The 10 best candidates in North Carolina to replace Roy Williams after retirement
Roy Williams retired on Thursday after 33 years as head coach.
Williams, 70, spent 15 seasons with Kansas in North Carolina before an 18-year stint. He finished with 903 wins, nine games in four finals and three national tournaments. He is one of the most decorated coaches of all time. This is not an April Fools’ Day joke.
After 33 years as a Hall of Fame coach, our beloved Tar Heel Roy Williams will announce his retirement.
Thank you to everyone who played and loved our game for everything they did and said.
– Carolina Basketball (@UNC_Basketball) April 1, 2021
Williams ’successor will have high hopes for North Carolina. That said, this is definitely the best college basketball job and should attract a lot of college and NBA level names.
Who are these potential replacements for North Carolina? Sporting News takes a closer look.
Candidates to head North Carolina
Hubert Davis, UNC assistant coach
The last three coaches in North Carolina – Williams, Matt Doherty and Bill Guthridge – played or acted as Dean Smith’s assistant coach. Davis marks two boxes. He played for Smith and has been an assistant to Williams since 2012. Davis also played in the NBA from 1992 to 2004, and makes the easiest transition if some horrible candidates have no interest in that job. If Tar Heels would do that, though, why not make the announcement now?
Wes Miller, UNC-Greensboro coach
Miller is another interesting heir, and for good reason. He played for Williams ’North Carolina from 2004 to 2007, and the Greensboros has spent his entire coaching career in the state with Elon, High Point and UNC-Greensboro. The Spartans have enjoyed five consecutive seasons with 20 more wins, which includes two appearances in the NCAA Championship. Miller, 38, is set to land a major job as a conference coach soon. This can be perfect.
Billy Donovan, Chicago Bulls coach
Brad Stevens is always the name that comes out of the NBA standings – think, Indiana a few weeks ago – but inevitably he always stays with the Boston Celtics. The next name is Donovan, who spent five seasons with Oklahoma City before taking on the job in Chicago. Donovan was more successful at the college level with two Florida national championships, and at age 55 he is not much older than Williams when he took his job in North Carolina in 2003. Donovan could move forward in North Carolina.
John Beilein, Big Ten Network analyst
Would North Carolina consider the 68-year-old coach? Beilein’s play with the Cleveland Cavaliers didn’t work out, but he’s had great success with Canisius, Richmond, West Virginia and Michigan. The Wolverines went to the Quarterfinals in 2013 and 2018. Beilein can be a coach and a success at any conference. It was written by Mike DeCourcy of SN, “There’s no doubt he’s been denied other options while waiting for the right one to get back into coaching. This he couldn’t refuse,” the Texas job opened. Could that be the job?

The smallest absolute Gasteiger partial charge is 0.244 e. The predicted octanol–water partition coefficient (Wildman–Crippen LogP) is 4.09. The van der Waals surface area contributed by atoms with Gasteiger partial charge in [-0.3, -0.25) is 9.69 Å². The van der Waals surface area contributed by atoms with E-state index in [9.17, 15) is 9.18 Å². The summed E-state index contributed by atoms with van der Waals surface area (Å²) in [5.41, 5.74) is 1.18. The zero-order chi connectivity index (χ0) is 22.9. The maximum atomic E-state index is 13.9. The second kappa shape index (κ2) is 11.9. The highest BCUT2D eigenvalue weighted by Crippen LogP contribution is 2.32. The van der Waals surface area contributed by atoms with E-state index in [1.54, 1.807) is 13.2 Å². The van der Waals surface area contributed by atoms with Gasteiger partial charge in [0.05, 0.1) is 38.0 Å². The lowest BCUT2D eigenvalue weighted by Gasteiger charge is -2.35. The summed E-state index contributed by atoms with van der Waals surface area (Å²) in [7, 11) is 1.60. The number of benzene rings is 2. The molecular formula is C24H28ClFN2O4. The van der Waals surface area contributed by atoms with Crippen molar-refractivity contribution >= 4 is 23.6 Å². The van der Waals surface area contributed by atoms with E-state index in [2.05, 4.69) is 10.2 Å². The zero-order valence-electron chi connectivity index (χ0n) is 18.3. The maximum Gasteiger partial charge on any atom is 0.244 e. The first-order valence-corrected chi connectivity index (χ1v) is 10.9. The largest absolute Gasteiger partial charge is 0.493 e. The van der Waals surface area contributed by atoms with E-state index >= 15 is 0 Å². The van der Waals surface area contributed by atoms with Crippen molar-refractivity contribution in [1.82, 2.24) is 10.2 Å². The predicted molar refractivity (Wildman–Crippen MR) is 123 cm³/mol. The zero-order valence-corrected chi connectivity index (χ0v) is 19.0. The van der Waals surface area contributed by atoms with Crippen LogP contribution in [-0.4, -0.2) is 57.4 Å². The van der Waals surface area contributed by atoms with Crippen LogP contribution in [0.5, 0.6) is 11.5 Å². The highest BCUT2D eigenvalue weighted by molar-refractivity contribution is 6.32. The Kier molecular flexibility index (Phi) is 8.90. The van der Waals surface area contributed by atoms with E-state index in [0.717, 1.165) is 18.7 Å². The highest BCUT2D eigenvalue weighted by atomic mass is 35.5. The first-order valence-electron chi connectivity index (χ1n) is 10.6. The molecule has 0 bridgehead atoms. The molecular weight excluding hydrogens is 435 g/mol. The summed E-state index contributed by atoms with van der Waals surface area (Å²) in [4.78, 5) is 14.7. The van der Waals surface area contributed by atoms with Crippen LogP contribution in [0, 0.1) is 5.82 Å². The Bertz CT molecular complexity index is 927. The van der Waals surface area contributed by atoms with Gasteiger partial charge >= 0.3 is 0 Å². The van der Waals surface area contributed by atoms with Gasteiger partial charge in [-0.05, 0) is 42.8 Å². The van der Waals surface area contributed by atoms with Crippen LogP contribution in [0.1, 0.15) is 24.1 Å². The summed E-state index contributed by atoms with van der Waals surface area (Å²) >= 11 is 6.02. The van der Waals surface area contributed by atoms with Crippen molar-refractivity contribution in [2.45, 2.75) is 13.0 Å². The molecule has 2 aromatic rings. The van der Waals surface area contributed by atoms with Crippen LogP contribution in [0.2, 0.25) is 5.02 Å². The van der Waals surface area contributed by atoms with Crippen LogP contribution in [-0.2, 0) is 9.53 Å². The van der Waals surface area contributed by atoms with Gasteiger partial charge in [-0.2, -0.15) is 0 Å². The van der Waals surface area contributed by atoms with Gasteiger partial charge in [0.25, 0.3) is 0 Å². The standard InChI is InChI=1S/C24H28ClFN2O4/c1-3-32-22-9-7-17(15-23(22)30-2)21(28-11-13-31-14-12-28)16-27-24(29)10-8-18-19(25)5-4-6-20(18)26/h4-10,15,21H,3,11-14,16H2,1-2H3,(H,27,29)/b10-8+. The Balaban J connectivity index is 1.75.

Porter Moser, Loyola coach
Moser’s shares will never be bigger and it would be time for North Carolina to strike. Loyola has moved to the Final Four and Sweet 16, and the Ramblers have four seasons with 20 wins or more. Moser is from Illinois, however, and the overall record for coaches is 239-241. That would be among the fans who expect to compete in national championships every year.
Jerry Stackhouse, Vanderbilte coach
Stackhouse is another well-known former student who completed his second season as coach at Vanderbilt. The last two seasons have been a 20-37 record and a 6-28 record in the SEC game. Sure, Stackhouse would use his NBA experience – he was assistant coach at Toronto and Memphis – to keep the recruitment pipeline open, but that record could make some Tar Heels nervous about a potential hiring.
Kenny Smith, TNT analyst
Smith played in North Carolina from 1983 to 1987 and was a two-time NBA champion with the Houston Rockets. He is most recognized today for his work “within the NBA,” and it’s certainly one that he still invests in in the North Carolina program. Smith knows the game, but has no coaching experience.
LeVelle Moton, North Carolina Central Coach
Moton, 46, is one of the best candidates in the state on the list. He played high school and college ball in North Carolina, and has had continued success with North Carolina Central at MEAC. The Eagles have held four tournaments since 2014, and have had a 110-41 record in MEAC since 2012. It’s a big step, but Moton needs to consider it based on that trajectory.
Chris Holtmann, Ohio State Coach
Holtmann will be another candidate for the opening works, and is based on the immediate impact of Ohio State. Buckeys has won 20 games in the last four seasons, and Holtmann has statewide experience with his career at Gardner-Webb. Holtmann is one of the best candidates in the major conferences worth studying.
Jerod Haase, Stanford coach
Hasse is not a huge candidate, but he was Williams ’assistant in North Carolina from 2003 to 2012. He moved to the NCAA Championships in 2015 at the UAB, but has not been promoted to the Stanford Big Dance for the past five seasons. Haase is a member of that North Carolina coaching guild, but may not be successful enough to get the job done.